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Escalators, two-way Fifth Street among Grand Resorts adjustments

March 9, 2016
By John Morton (jmorton@breezenewspapers.com) , Fort Myers Beach Bulletin, Fort Myers Beach Observer

A few weeks after a resident complained that Grand Resorts' proposed layout would cause him to take an elevator or staircase to get through the complex, developer Tom Torgerson has announced that new designs feature a two-way outdoor escalator for pedestrians along the side of the parking structure.

Furthermore, for those who don't like the idea of having to drive under the complex's "tunnel" despite it being the most direct way to drive down island from the Sky Bridge, Torgerson has also announced that adjacent Fifth Street has been adjusted to let traffic travel in two directions.

A third change is that a one-floor connection between the proposed Holiday Inn and A.C. Marriott hotels, which was to be used for servicing the two hotels, has been removed in order to open another viewing corridor. The space between the A.C. Marriott and the Hilton is already open in the form of a 100-foot-wide plaza.

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This rendering shows outdoor escalators along the side of the Grand Resorts parking structure.

Regarding the two-way travel on Fifth Street, the adjustment isn't ideal, Torgerson said.

"It does create a vehicle conflict - at the point of the parking facility - exiting the island that doesn't otherwise exist," he said. "The double helix on Fifth Street would be turning left on Fifth and the traffic in the roundabout turning right onto Fifth will conflict, because the exiting island traffic will have to cross the island-arriving traffic."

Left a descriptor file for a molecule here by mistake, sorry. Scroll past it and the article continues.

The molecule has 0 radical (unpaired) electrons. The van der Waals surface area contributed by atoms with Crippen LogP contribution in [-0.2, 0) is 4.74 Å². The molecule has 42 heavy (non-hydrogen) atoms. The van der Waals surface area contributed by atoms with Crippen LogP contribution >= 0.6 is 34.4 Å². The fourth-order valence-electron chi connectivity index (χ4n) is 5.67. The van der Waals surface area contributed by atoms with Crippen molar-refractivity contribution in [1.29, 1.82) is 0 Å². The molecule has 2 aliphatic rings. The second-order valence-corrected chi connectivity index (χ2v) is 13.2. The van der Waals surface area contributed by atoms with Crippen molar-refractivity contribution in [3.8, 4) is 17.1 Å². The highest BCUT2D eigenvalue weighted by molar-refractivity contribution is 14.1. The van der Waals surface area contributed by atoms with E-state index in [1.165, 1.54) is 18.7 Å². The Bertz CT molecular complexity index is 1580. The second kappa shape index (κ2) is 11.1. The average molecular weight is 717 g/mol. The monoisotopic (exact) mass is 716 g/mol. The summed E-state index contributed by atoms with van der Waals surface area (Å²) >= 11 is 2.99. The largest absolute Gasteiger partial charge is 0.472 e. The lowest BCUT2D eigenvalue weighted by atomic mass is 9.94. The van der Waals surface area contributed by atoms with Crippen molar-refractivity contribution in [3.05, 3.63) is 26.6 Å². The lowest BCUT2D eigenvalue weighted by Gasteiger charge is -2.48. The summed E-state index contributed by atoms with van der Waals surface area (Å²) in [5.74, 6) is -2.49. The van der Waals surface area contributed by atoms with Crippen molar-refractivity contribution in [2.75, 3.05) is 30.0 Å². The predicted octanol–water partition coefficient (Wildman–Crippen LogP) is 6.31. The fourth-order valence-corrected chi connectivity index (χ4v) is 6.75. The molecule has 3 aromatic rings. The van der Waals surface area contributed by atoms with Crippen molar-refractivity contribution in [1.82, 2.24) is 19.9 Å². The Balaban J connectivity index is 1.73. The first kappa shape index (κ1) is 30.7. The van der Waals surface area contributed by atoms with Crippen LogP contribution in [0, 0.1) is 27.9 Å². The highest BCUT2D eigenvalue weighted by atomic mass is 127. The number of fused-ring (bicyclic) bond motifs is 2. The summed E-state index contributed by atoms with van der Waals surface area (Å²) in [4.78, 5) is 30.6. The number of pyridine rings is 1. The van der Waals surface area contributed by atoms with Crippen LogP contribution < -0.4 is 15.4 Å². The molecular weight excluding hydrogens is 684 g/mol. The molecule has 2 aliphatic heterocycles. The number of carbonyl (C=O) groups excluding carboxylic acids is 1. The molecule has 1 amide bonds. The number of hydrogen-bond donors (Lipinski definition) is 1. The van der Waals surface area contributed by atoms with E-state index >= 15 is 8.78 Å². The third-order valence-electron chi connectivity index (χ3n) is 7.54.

As for the tunnel, opening it up is not an option as long as the goal is to keep pedestrians safe, Torgerson said.

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"The only way to separate vehicle and perpendicular pedestrian traffic conflicts is one needs to go over or under the other," he said. "So for pedestrians, they arrive and exit by going over the roadway."

That walkway, or "fly over," is now going to be uncovered - an enhancement, Torgerson said, by not forcing pedestrians and recreational bikers to walk through a covered parking deck.

"This provides an awesome arrival and departure experience for pedestrians and recreational bicyclists," he said. "The pedestrian causeway and flyway is cantilevered on the outside of the parking facility, so it is open air. Cars that go through the pass-through will now see pedestrian activity above them, which also is a visual enhancement to them."

As for the new sign atop the parking structure, Torgerson said it is a concept borrowed from the famous "Hollywood" sign in Los Angeles. In this case, the letters would be placed upon sun screens, he said.

"It would be a highly viewed iconic image of Fort Myers Beach," he said.

 
 

 

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